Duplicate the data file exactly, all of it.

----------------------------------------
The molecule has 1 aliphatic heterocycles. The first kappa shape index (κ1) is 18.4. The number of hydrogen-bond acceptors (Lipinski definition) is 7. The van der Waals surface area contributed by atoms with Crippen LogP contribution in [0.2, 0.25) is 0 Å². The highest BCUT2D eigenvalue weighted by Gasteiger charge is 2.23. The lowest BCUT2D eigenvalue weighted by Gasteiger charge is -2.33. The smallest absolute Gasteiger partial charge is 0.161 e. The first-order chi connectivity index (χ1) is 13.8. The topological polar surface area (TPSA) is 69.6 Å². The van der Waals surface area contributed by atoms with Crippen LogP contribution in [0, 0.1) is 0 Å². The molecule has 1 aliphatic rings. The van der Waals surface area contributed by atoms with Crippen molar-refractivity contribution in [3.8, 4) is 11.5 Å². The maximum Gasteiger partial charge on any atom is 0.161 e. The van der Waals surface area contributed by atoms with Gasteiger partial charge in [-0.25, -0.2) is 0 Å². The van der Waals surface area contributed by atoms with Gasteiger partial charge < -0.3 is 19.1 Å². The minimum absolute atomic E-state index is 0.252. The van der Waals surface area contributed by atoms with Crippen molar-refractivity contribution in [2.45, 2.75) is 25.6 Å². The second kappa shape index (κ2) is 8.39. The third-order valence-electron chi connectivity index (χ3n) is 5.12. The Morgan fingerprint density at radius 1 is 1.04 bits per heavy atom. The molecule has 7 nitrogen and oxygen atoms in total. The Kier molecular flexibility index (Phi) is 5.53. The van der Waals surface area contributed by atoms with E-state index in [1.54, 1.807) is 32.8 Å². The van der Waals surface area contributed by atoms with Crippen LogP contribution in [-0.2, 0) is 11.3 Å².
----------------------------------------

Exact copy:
The molecule has 1 aliphatic heterocycles. The first kappa shape index (κ1) is 18.4. The number of hydrogen-bond acceptors (Lipinski definition) is 7. The van der Waals surface area contributed by atoms with Crippen LogP contribution in [0.2, 0.25) is 0 Å². The highest BCUT2D eigenvalue weighted by Gasteiger charge is 2.23. The lowest BCUT2D eigenvalue weighted by Gasteiger charge is -2.33. The smallest absolute Gasteiger partial charge is 0.161 e. The first-order chi connectivity index (χ1) is 13.8. The topological polar surface area (TPSA) is 69.6 Å². The van der Waals surface area contributed by atoms with Crippen LogP contribution in [0, 0.1) is 0 Å². The molecule has 1 aliphatic rings. The van der Waals surface area contributed by atoms with Crippen molar-refractivity contribution in [3.8, 4) is 11.5 Å². The maximum Gasteiger partial charge on any atom is 0.161 e. The van der Waals surface area contributed by atoms with Gasteiger partial charge in [-0.25, -0.2) is 0 Å². The van der Waals surface area contributed by atoms with Gasteiger partial charge < -0.3 is 19.1 Å². The minimum absolute atomic E-state index is 0.252. The van der Waals surface area contributed by atoms with Crippen molar-refractivity contribution in [2.45, 2.75) is 25.6 Å². The second kappa shape index (κ2) is 8.39. The third-order valence-electron chi connectivity index (χ3n) is 5.12. The Morgan fingerprint density at radius 1 is 1.04 bits per heavy atom. The molecule has 7 nitrogen and oxygen atoms in total. The Kier molecular flexibility index (Phi) is 5.53. The van der Waals surface area contributed by atoms with E-state index in [1.54, 1.807) is 32.8 Å². The van der Waals surface area contributed by atoms with Crippen LogP contribution in [-0.2, 0) is 11.3 Å².